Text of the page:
Archive for the ‘art’ Category

Longbow, Pacific Heights

Monday, February 13th, 2017

Possibly for this.

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A Mural for the Inner Richmond featuring Bad Produce and Bad Weather? – MR FOGGY’s NEIGHBORHOOD

Thursday, February 9th, 2017

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50% Sade is Better than No Sade – A Dirt Cobain on Geary in Frisco’s Richmond District

Wednesday, February 8th, 2017

On Geary west of Masonic, which is Richmond enough for me.

Dirt Cobain:

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“Cherish the Day” is the fourth and final single by English band Sade from their fourth studio album, Love Deluxe (1992). It was released in the UK on July 31, 1993 and in the US on September 11, 1993. In the black and white shot music video, Sade Adu performs the song while playing a guitar on the rooftop of an NYC skyscraper as her bandmates and a few other people vibe to the music on the streets below. With the prominent views of the World Trade Center in most of the shots and with the coincidence of its US release date falling on September 11th, the music video for the single acts as an unintended tribute to the Twin Towers.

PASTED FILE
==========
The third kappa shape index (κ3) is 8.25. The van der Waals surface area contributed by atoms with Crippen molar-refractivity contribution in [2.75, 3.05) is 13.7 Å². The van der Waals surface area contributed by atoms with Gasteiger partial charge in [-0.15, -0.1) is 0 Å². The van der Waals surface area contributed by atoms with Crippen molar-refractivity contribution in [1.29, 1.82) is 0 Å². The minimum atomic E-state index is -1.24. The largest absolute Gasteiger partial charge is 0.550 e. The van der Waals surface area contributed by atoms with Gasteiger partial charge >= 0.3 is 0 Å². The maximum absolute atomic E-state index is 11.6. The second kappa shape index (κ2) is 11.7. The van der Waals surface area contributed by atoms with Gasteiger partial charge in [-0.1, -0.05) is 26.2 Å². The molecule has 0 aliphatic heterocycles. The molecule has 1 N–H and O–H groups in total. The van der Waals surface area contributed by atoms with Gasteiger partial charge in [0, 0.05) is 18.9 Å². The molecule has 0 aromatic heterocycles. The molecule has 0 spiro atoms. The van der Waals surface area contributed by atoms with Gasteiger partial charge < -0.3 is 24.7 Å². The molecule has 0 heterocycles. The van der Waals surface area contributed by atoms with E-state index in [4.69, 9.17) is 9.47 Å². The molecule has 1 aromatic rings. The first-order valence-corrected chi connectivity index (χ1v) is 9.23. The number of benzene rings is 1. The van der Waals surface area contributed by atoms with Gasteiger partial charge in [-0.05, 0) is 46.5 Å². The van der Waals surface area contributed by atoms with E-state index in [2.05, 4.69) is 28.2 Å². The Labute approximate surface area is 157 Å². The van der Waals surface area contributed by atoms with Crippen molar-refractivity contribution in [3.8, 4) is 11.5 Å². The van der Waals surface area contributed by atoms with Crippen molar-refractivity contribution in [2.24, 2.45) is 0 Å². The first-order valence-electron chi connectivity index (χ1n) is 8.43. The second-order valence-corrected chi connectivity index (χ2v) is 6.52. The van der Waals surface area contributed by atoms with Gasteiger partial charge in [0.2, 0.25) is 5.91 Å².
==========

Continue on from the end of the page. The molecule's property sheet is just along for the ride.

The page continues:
Word On The Street: “WE SHALL OVERCOMB !!!”

Monday, January 23rd, 2017

Is Donald Trump’s Hair a $60,000 Weave? A Gawker Investigation

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Fantastic Diane Arbus Photography Exhibit Opens at SFMOMA – See “in the beginning” Until April 2017

Monday, January 23rd, 2017

After a run in New York, about 100 small prints from Diane Arbus are now on display at our San Francisco Museum of Modern Art:

EXHIBITION
diane arbus
in the beginning
January 21–April 30, 2017
Floor 3

Do I know this guy? I think I know this guy: